Unfinished Business: South Africa, Apartheid, and Truth

Etukansi
Verso, 2003 - 385 sivua
2 Arvostelut

Many people, both in South Africa and abroad, hoped that the Truth and Reconciliation Commission established in 1996 would uncover the hidden history of South Africa's apartheid past. It is a widely propagated myth that it did so. In fact, most of the thirty-three-year mandate of the Commission was ignored. Behind a facade of time constraints and managerial short comings, some intended investigations never proceeded, others were bungled. Most importantly, no serious examination was made of the system that gave rise to some of the most horrific, racist social engineering of modern times.

Unfinished Business pulls back the curtain on the 'political miracle' of the new South Africa to reveal some of the real stories in its past: how the Afrikaner Broederbond operated, the murderous activities of the South African security forces in Transkei, the citation of De Klerk as a defendant in a civil action for murder at exactly the moment he was traveling to Oslo to collect a Nobel peace prize, and many others.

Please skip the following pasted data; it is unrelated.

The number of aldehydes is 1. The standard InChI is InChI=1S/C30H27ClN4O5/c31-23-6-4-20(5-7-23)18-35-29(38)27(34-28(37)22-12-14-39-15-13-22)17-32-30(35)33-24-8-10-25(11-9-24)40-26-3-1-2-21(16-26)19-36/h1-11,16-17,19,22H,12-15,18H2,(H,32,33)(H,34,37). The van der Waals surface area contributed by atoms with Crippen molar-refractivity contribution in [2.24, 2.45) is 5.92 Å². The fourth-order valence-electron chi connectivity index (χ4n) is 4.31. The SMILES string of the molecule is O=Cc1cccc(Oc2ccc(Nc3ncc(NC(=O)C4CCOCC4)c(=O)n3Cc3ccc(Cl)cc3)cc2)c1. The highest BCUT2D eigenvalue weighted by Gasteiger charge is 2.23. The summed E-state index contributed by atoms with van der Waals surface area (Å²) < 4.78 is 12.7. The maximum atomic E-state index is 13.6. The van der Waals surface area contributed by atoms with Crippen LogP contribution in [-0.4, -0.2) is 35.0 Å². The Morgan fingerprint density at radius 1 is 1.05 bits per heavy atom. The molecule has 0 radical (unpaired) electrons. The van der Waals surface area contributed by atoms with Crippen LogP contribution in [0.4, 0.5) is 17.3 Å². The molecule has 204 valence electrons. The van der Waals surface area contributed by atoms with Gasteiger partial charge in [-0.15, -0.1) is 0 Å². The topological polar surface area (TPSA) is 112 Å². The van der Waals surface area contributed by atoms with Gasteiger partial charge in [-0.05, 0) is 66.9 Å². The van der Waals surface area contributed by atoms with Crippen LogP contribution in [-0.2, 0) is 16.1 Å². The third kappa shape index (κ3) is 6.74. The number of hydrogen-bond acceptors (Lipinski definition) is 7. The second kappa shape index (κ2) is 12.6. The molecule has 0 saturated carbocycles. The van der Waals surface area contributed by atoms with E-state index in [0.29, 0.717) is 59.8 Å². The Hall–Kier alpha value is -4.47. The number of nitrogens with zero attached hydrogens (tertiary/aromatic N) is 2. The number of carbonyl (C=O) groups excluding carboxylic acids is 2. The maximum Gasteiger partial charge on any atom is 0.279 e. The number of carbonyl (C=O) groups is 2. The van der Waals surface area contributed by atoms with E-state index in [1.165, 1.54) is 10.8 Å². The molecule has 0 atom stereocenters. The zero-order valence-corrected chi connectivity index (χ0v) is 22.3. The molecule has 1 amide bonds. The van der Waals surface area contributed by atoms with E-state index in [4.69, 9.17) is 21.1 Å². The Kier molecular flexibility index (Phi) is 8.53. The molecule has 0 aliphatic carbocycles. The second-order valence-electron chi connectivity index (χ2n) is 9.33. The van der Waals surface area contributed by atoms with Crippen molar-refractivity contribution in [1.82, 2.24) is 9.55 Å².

Seeking to probe where the Commission failed or feared to tread, this books asks how long South Africa's miracle might be expected to last.

 

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Sisältö

A crime against humanity
7
End of the apartheid road
127
The Cala connection
142
The trial of the Puflsa Five
157
The killing of Bathandwa Ndondo
168
The forgotten people
179
Hit squad horrors
192
From culdesac to compromise
213
The talking begins
250
Serious talking begins
272
The genesis of the TRC
285
A tale of three survivors
299
The poisonous past reaches into the TRC
316
Vindication and afterthoughts
338
Notes on sources
353
Tekijänoikeudet

The nature of the beast
228

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Tietoja kirjoittajasta (2003)

Terry Bell is a Cape Town-based freelance writer, columnist and editor who was banned and in exile from South Africa for twenty-seven years.

Dumisa Buhle Ntsebeza now practices as an advocate in Cape Town and is a Distinguished Visiting Professor of Law and History at the University of Connecticut.

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